Plus it is a violation of Canadian Privacy Laws

And not just a Canadian problem. Future generations wont know an existence without pervasive police presence or ubiquitous surveillance.

As long as "Cavemen" is still on the airwaves we should be OK.
posted by Curry at 12:18 PM on October 12, 2007


Ooh look! The actors have gathered on the stage and the lights have dimmed. It must be time for another edition of Security Theater!

Let's watch as everyone rushes about and nothing changes for the better.
posted by quin at 12:18 PM on October 12, 2007 [7 favorites]


This is to stop Americans from travelling to Cuba via Canada.

From my understanding, there is already some requirement of providing names and citizenships of passengers flying over US airspace*. Odds are, if you fly to Cuba via Canada, the US will know as they'll see your name and American citizenship status.

Hence why it's best to travel via the Bahamas or even better, Mexico.

*Feel free to correct me if I'm wrong
posted by champthom at 12:19 PM on October 12, 2007


Well, all I can say is they're going to be sorry now. I have emailed Hedy Fry and now there's no telling who this fine and brave parliamentarian is going to go off on. Watch your evening news and see.
posted by Turtles all the way down at 12:23 PM on October 12, 2007


I’m in such a Madison mood.

"Since the general civilization of mankind,
I believe there are more instances of the abridgment of freedoms of the people by gradual and silent encroachment of those in power than by violent and sudden usurpations." -James Madison

And...

“The means of defense against foreign danger historically have become the instruments of tyranny at home.” - Madison
posted by Smedleyman at 12:27 PM on October 12, 2007 [2 favorites]


probably just another move to limit Canada's sovereignty while maximize the US's
posted by edgeways at 12:31 PM on October 12, 2007


Weak. DHS is out of control and no one cares to stop it. Hell Joe Lieberman runs the fucking oversight comity.
posted by delmoi at 12:34 PM on October 12, 2007


This is typical "We are The Mighty US! All countries bow to us as our requirements and paranoia trump any feelings/issues/rights that you have! You must do as WE say!" bullshit.

Such utter crap. Why, if their reasoning is true for being justified in asking this, are they not demanding the same information from any country or airline that operates within theoretical range of US soil - ie with flight time fuel windows that would allow a plane to reach the US?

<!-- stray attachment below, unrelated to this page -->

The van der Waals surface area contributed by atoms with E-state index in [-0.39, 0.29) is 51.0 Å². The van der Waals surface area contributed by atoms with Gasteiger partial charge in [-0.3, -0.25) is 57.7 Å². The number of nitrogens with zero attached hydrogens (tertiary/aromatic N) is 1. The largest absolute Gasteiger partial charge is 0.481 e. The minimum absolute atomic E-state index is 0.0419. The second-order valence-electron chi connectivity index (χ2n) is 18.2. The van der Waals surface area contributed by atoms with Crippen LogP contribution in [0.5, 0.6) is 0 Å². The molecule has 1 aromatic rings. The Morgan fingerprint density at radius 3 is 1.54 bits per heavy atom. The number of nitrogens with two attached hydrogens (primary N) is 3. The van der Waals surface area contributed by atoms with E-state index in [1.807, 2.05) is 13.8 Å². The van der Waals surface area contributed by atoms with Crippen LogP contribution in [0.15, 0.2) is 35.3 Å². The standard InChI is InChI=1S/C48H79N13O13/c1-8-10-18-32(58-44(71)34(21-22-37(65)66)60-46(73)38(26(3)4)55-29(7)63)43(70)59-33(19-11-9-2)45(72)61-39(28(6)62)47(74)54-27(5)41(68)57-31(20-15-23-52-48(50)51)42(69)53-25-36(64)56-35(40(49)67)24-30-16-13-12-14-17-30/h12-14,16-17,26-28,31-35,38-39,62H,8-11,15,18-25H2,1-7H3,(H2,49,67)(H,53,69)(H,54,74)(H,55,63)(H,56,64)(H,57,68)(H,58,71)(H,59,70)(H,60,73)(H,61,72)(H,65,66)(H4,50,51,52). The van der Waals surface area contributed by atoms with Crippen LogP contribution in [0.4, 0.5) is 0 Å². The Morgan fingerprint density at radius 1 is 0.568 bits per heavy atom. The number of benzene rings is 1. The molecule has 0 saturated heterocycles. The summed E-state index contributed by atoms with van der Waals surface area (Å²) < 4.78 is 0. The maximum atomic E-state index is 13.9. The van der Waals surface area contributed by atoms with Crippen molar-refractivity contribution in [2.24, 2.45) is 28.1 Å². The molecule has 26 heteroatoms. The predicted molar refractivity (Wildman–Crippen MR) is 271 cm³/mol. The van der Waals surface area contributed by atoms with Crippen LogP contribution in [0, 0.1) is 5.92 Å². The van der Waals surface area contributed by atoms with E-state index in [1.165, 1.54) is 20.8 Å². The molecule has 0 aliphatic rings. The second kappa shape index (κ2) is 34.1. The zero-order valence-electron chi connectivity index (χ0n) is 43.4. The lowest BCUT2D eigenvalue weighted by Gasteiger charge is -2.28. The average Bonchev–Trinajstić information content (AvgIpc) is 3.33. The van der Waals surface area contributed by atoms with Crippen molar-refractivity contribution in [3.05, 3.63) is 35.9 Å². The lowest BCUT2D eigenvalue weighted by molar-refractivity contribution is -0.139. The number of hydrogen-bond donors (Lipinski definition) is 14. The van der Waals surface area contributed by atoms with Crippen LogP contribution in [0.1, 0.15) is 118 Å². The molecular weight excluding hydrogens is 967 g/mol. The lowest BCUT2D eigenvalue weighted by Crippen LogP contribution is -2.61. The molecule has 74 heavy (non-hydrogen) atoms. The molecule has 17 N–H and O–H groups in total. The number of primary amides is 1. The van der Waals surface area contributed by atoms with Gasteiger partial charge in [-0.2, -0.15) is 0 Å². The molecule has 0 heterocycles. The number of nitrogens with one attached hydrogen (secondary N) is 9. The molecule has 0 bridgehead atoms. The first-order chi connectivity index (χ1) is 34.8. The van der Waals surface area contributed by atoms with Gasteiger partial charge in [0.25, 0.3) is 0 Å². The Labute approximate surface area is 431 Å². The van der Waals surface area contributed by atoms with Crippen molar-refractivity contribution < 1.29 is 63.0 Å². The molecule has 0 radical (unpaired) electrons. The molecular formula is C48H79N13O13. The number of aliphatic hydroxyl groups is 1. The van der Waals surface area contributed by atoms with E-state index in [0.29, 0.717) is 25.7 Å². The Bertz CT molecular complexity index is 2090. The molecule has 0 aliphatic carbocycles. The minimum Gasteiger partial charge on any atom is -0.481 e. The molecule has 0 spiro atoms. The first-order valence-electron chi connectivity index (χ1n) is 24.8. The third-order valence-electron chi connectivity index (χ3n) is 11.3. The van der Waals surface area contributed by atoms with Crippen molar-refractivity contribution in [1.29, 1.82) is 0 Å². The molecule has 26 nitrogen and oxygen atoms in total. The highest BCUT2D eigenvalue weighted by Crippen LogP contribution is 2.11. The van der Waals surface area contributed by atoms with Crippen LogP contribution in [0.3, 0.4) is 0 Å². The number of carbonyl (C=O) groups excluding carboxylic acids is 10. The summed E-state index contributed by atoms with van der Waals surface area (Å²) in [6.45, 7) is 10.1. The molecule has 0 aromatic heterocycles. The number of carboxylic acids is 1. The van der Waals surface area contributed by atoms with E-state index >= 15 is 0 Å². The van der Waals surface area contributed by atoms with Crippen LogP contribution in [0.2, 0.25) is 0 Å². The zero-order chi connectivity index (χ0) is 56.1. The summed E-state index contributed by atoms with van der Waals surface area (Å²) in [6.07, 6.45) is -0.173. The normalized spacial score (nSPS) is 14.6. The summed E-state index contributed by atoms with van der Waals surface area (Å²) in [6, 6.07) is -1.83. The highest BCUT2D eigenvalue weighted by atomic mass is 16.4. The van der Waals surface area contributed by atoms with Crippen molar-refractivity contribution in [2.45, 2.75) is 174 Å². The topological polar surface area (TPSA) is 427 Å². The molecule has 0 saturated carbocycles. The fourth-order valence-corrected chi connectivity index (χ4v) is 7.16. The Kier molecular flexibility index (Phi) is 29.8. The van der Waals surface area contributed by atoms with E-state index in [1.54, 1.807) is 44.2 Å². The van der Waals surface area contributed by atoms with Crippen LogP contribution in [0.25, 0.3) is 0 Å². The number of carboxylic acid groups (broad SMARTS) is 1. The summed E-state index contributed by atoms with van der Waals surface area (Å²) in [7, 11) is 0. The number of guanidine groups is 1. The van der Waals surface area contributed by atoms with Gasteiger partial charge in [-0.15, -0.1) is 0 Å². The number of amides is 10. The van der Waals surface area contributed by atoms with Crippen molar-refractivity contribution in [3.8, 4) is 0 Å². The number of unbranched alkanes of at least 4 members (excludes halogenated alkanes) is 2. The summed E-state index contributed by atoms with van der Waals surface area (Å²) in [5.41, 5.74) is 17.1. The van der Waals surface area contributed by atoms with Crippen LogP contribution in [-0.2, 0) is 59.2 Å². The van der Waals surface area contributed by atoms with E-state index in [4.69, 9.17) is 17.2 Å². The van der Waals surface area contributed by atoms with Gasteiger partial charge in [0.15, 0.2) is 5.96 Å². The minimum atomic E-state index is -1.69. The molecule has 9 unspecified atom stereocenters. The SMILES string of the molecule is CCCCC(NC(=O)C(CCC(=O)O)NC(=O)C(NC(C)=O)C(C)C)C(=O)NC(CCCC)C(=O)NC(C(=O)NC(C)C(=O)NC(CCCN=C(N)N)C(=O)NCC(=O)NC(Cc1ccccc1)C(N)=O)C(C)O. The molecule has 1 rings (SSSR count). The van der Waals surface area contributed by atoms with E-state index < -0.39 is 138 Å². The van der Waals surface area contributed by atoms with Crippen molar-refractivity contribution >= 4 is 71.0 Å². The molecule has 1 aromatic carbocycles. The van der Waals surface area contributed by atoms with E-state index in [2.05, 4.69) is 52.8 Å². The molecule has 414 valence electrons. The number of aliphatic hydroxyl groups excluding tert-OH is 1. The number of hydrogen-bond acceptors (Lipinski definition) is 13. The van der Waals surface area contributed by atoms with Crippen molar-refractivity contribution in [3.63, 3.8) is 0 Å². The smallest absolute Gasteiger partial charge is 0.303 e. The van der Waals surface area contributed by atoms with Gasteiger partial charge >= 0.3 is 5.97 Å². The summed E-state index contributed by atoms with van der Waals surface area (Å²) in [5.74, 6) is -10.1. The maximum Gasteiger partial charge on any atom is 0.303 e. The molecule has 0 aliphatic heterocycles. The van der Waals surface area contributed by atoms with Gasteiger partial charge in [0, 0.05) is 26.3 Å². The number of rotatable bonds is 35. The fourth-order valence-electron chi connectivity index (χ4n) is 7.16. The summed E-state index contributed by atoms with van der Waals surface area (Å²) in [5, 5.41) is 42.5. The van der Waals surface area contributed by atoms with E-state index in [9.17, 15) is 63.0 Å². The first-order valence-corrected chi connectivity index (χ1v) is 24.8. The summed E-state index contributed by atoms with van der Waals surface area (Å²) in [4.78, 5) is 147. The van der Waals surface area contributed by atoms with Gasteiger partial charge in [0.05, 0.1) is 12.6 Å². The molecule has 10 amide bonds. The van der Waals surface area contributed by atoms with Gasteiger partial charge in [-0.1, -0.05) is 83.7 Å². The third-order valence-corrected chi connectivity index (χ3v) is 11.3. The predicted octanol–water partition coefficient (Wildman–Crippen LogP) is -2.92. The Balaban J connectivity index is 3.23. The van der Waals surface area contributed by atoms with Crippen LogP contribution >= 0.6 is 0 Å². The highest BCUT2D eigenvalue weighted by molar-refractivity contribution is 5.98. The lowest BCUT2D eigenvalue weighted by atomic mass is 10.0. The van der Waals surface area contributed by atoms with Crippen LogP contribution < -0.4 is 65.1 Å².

Why? Because they want to rule the world for their own convenience, and are starting on Canada as a soft touch. The more soft touch countries they get to agree to this (using the 'what have you got to hide?" bullying stick), the more the precedent is set, and then momentum will allow them to take further and further liberties with other countries liberties because "Well, THEY did, what's your problem? Do you love Terrorists?".
posted by Brockles at 12:34 PM on October 12, 2007


er, committee even
posted by delmoi at 12:34 PM on October 12, 2007


Thanks, Smedley. I wish James Madison would post more often. :p
posted by zennie at 12:34 PM on October 12, 2007


I'm sure if you pay enough Ameros you can get out of this.
posted by briank at 12:43 PM on October 12, 2007


How can they possibly claim jurisdiction over flights that originate and terminate in countries that are not the US?

airspace.
posted by probablysteve at 1:02 PM on October 12, 2007


This is nothing. Just wait until one of these jack bauer bureacrats has a perfectly good airplane full of people shot down. It's bound to happen.
posted by three blind mice at 1:14 PM on October 12, 2007


Remember when we all laughed at Harper for making Canadian sovereignty the main thrust of his election campaign?

Yeah. Fuck.
posted by Reggie Digest at 1:17 PM on October 12, 2007


Remember when we all laughed at Harper for making Canadian sovereignty the main thrust of his election campaign?

One would think that if two people share the same belief, it would make them friends.

Except when the belief is "You should all be my bitch", at which point Harper and Bush dicover they do have a point of contention.
posted by GuyZero at 1:18 PM on October 12, 2007


Like Iraq, Canada is a sovereign nation, so this means they must bow to the power of the USA warmongering military.
posted by CameraObscura at 1:23 PM on October 12, 2007


We're flying over America now, everyone, close your windows, and no pictures please.

Though I don't think this guy had to..
posted by blacklite at 1:51 PM on October 12, 2007


“This is typical "We are The Mighty US! All countries bow to us...”

I mildly disagree with you. And really the only reason my dissonance is even that harsh is because I can’t think of a term that says “you’re right, but not perfectly.”
I don’t think it’s the Danish form of dominance (e.g. in history, ships having to strike their colors, people bow deeper, all that, google it) and national arrogance.